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Peterson v. State

May 17, 2010

NEIL C. PETERSON, PLAINTIFF-APPELLANT,
v.
STATE OF CALIFORNIA; COUNTY OF NEVADA; ATTORNEY GENERAL OF THE STATE OF CALIFORNIA, DEFENDANTS-APPELLEES.



Appeal from the United States District Court for the Eastern District of California Garland E. Burrell, District Judge, Presiding DC No. CV 08-0442 GEB.

The opinion of the court was delivered by: Tashima, Circuit Judge

FOR PUBLICATION

Submitted April 16, 2010*fn1 -- San Francisco, California

Before: A. Wallace Tashima and Sidney R. Thomas, Circuit Judges, and William Stafford, Senior District Judge.*fn2

OPINION

Neil Peterson appeals the district court's grant of judgment on the pleadings to the County of Nevada in his 42 U.S.C. § 1983 action. Peterson alleged that California Proposition 115 ("Prop. 115"), the Crime Victims Justice Reform Act, violates his constitutional rights under the Fourth, Sixth, and Fourteenth Amendments to the United States Constitution. We have jurisdiction pursuant to 28 U.S.C. § 1291, and we affirm.

I.

Prop. 115, which was adopted by California voters in 1990, added both constitutional and statutory language to permit a probable cause determination at a preliminary hearing to be based on hearsay evidence presented by a qualified investigative officer. See Whitman v. Superior Court, 820 P.2d 262, 265 (Cal. 1991). Prop. 115 amended the California Constitution to provide:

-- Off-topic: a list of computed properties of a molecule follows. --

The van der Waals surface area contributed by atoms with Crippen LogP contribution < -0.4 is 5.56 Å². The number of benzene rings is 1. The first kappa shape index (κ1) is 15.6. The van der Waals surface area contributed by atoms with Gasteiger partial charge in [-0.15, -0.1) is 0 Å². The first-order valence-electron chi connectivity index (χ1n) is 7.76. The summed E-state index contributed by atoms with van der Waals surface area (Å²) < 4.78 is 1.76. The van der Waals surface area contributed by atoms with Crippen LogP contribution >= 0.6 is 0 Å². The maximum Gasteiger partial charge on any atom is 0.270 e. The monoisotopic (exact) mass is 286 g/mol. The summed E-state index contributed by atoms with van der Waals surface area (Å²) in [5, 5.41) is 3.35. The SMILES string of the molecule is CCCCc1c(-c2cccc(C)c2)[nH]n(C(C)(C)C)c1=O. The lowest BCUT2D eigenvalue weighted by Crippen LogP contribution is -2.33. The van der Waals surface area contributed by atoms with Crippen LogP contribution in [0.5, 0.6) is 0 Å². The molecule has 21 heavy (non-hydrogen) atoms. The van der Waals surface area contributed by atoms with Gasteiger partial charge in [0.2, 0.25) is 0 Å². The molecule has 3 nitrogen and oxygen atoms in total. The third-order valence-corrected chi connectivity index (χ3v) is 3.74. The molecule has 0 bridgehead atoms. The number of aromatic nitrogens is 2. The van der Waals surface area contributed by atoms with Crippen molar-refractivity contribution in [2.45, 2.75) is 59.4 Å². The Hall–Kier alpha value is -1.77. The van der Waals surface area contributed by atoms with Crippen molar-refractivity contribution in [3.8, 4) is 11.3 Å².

In order to protect victims and witnesses in criminal cases, hearsay evidence shall be admissible at preliminary hearings, as prescribed by the Legislature or by the people through the initiative process.

Cal. Const. art. I, § 30(b). It also amended the California Penal Code to provide:

Notwithstanding [the hearsay rule], the finding of probable cause may be based in whole or in part upon the sworn testimony of a law enforcement officer . . . relating the statements of declarants made out of court offered for the truth of the matter asserted . . . . Any law enforcement officer . . . testifying as to hearsay statements shall either have five years of law enforcement experience or have completed a training course certified by the Commission on Peace Officer Standards and Training that includes training in the investigation and reporting of cases and testifying at preliminary hearings.

Cal. Penal Code § 872(b). Prop. 115 further amended the California Evidence Code to provide a preliminary hearing exception to the general requirement that hearsay declarants be made available for cross-examination. Cal. Evid. Code § 1203.1.

II.

Peterson was charged in 2005 with two felonies and several misdemeanors for health and safety violations arising out of his ownership and operation of an automobile dismantling site. Pursuant to Prop. 115, at the preliminary hearing, the prosecution called only one witness, the investigating officer, who testified to the hearsay ...


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